Just watch and see, I think they wil open it up. I had one that didnt want to so I checkerboarded the lower box all the way and moved them up. Lo and behold when the upper was beginning to be drawn, they opened up the lower box as I had hoped!
OK, I will have to trust that they will do the same for me until I go back into that hive to check what they're doing. I have a really good photo of that queen cell to share, but the site said it was too large a file for upload...is there a place for large file uploads??
I would keep an eye out on your honey stores. As I told you on the phone the bees in our area are now starting to show robbing behavior. This past weekend while breaking down a hive into nucs, I placed all of the honey frames in one area. Very quickly the frames were covered with foragers who were sucking the nectar/honey out of the frames. Two weeks ago the bees ignored frames of honey and nectar left in the open. As I told you before the nectar flow in our area ends very abruptly, and the comb where they were backfilling will be quickly consumed. I have seen colonies that were heavy in June starve out by mid July. Keep a very close eye on their stores, and hopefully when you are feeding its inside the hive and not through the entrance.
Hey dude... I remember whatcha said.... I'm feeding all three boxes internally, which I always do as a rule, to help keep the ants under control. In addition, I closed-off the easy access feeder box entrances, so any raiders will have to go through the hives to get to the feeders...also reduced the entrances by one half as well....I will only have a problem if the bees from the other two apiaries find us...the good news is that each location has only two hives....
The resident queen killed that queen in the photo of the cell...went in to check for emergence Sunday AM, and the side was breached and cell empty...wonder why they changed their minds? That hive is cranky-as-all-get-out now to boot.....I will have to see if she's getting her act together or not yet...she seems to be OK one minute and then not laying right a week later....and her laying patterns are also not what they were in the beginning either. I'm gonna give her another week to get it together; but if she can't, gonna "supercede" her myself, wait 24 hrs., and then do a newspaper merge with my swarm nuc. She's this year's queen and has been laying for a few weeks now, so her pheremones should be strong.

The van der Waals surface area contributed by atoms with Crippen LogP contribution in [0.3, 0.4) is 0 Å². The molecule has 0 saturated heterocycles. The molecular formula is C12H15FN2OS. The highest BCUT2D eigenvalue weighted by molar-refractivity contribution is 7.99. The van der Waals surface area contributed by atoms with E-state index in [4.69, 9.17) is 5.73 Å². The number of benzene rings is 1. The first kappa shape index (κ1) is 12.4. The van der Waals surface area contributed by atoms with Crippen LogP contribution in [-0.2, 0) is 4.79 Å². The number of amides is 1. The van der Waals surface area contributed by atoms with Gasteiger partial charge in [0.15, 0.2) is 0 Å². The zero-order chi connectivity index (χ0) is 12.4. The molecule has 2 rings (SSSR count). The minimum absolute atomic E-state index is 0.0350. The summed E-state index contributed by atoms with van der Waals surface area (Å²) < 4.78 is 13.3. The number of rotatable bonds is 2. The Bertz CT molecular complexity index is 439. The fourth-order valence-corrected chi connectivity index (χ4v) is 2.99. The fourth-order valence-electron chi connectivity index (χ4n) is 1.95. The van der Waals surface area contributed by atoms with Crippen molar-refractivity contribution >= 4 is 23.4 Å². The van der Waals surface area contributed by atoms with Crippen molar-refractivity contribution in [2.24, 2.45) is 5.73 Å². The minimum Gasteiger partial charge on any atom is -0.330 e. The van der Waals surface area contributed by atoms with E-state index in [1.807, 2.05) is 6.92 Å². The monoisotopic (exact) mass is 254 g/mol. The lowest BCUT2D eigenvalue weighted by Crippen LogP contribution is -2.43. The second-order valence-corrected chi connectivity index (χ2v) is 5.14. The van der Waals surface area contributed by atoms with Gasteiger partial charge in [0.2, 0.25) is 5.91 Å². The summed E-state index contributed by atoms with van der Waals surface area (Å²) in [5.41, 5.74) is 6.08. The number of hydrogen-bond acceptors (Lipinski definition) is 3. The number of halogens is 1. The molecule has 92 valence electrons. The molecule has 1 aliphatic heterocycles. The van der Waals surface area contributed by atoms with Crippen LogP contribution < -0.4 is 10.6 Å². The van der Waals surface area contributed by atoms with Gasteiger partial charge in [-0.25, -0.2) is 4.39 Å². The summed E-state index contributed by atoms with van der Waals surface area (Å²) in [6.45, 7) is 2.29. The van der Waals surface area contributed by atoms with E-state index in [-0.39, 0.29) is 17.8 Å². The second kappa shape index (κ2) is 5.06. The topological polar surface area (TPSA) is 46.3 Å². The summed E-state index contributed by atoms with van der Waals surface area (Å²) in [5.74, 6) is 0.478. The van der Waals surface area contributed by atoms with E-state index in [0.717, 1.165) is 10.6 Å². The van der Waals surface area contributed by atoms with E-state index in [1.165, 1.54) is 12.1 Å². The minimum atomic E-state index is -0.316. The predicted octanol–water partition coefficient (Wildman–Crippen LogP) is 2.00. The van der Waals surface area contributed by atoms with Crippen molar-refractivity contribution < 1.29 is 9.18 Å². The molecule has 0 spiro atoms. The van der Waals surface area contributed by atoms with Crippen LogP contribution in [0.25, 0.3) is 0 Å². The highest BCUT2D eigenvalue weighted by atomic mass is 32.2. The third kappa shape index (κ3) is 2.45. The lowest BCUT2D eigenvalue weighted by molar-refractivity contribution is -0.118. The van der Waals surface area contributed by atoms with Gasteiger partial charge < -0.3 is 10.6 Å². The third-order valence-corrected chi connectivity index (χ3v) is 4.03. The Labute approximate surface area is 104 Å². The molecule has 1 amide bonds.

I'm a new beek as well, and don't have a whole lot of experience. But don't bees usually take quite some time to move up and usually do it when they need to feed? As I picture it (and like I said, I'm new and could be wrong) the bottom would be filled with brood in a circular pattern in the middle followed by pollen stores around the brood area and honey stores thereafter. The second deep would be mostly honey stores for them to survive dearths including winter. It would then be at those times the bees would start to use their stores and very gradually move up into the second with the queen and brood following.
Is this correct?
I understood the main purpose of the second deep was mainly for stores. I also understood that bees will always move up naturally and that you want to stay ahead of this by swapping hive bodies when they do move up so they will continue to have more room to move up. Just as a part of maintainence. As if they had all moved up it would then be time to swap hive bodies so they would have room again to move up.
Yes and no, they will store and use the 2nd box not only during flows, but as brood chambers as well. Generally the best way to coax them up is to bring up a couple f frames ffrom the bottom....they will start to move up. During spring and summer and fall, they will go between box boxes..
John....you're already at the "are your hives ready for Winter" chapter and my hives are only halfway through the book.....one add'l bit of info...the hives, except for the "little-swarm" nuc, are new, 3lb. Italian packages this Spring..one installed at the beginning of April, one at the end. I also had no comb whatsoever either, so my bees/hives have to:
A. Get 20 deep frames of foundation drawn out, starting the season with a small, make-shift family of strange bees and a young queen of unknown ability, that all smell different.
B. Defy adversities that would discourage almost anything, while struggling to get their numbers increased to an adequate size to defend themselves through the dearth and function as a productive hive going into the Fall.
C. And last, but certainly not least, deal with a first-time beekeeper caring for them...screwing up and irritating them beyond anything they likely have had to deal with before and actually stay there while taking it all in stride.
Frankly, they likely are barely clinging to hope, that the Winter is survivable for them at this point.
No not wrong....what you need is to join a beekeeping club and become slave labor for an experienced beek....pay attention and ask questions a little at a time....and get your own hives to practice on....a reccommended read is Langstroth's original treatise.
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